Lewis Carroll's Shifting Reputation

Why has popular opinion of the author of Alice's Adventures in Wonderland undergone such a dramatic reversal?

Biographers disagree over what kind of man Charles Dodgson really was. (Charles Lutwidge Dodgson / SSPL / Getty Images)
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In 1999, Karoline Leach published yet another Dodgson biography, In the Shadow of the Dreamchild, in which she quoted the summary of the missing diary information and argued that her predecessors, misunderstanding the society in which Dodgson lived, had created a “Carroll myth” around his sexuality. She concluded that he was attracted to adult women (including Mrs. Liddell) after all.

The reaction among Dodgson scholars was seismic. “Improbable, feebly documented...tendentious,” thundered Donald Rackin in Victorian Studies. Geoffrey Heptonstall, in Contemporary Review, responded that the book provided “the whole truth.”

Which is where Dodgson’s image currently stands—in contention—among scholars if not yet in popular culture. His image as a man of suspect sexuality “says more about our society and its hang-ups than it does about Dodgson himself,” Will Brooker says. We see him through the prism of contemporary culture—one that sexualizes youth, especially female youth, even as it is repulsed by pedophilia. The nature of his relationships with Alice, with other girls and with women may never be established with certainty. But then, uncertainty is a consistent theme in the Alice books.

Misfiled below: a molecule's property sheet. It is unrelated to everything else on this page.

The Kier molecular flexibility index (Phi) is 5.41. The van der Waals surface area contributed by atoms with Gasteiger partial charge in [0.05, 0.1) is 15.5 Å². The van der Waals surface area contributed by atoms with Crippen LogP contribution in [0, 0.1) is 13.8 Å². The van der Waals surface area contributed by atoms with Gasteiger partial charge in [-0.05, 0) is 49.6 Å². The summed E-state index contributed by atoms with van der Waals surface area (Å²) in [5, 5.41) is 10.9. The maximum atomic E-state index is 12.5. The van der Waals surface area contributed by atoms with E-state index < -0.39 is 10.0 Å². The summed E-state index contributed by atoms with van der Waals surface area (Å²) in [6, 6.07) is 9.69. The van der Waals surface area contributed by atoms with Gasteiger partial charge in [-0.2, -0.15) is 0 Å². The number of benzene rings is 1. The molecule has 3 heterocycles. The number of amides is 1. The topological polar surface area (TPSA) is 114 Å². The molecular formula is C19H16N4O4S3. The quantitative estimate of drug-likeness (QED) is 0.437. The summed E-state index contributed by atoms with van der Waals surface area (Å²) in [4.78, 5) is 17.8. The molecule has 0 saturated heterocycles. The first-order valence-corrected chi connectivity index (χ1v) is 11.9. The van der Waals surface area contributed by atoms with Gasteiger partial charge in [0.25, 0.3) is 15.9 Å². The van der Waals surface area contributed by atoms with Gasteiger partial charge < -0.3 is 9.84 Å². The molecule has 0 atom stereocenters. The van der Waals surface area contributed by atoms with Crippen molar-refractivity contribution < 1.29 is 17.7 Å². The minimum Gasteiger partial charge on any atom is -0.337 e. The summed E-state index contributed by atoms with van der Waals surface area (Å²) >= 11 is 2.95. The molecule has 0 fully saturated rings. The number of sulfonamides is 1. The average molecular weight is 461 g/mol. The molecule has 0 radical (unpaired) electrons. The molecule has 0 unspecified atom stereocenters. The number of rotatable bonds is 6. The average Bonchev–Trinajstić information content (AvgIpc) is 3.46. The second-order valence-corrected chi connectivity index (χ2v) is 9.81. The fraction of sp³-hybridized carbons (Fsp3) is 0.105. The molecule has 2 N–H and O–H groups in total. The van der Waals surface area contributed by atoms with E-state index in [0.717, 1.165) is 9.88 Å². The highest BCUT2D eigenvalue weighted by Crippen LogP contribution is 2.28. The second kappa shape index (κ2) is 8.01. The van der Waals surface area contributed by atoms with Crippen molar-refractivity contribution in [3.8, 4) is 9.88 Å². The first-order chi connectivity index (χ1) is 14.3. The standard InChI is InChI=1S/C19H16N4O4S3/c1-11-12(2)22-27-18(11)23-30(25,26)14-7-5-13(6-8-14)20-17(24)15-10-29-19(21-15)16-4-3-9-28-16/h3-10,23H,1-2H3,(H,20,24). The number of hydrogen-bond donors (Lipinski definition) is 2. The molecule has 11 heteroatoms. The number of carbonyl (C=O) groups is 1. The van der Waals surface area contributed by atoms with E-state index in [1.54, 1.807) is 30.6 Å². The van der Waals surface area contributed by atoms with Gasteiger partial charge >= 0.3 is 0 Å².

Jenny Woolf, a London-based journalist, is author of the recently published The Mystery of Lewis Carroll.


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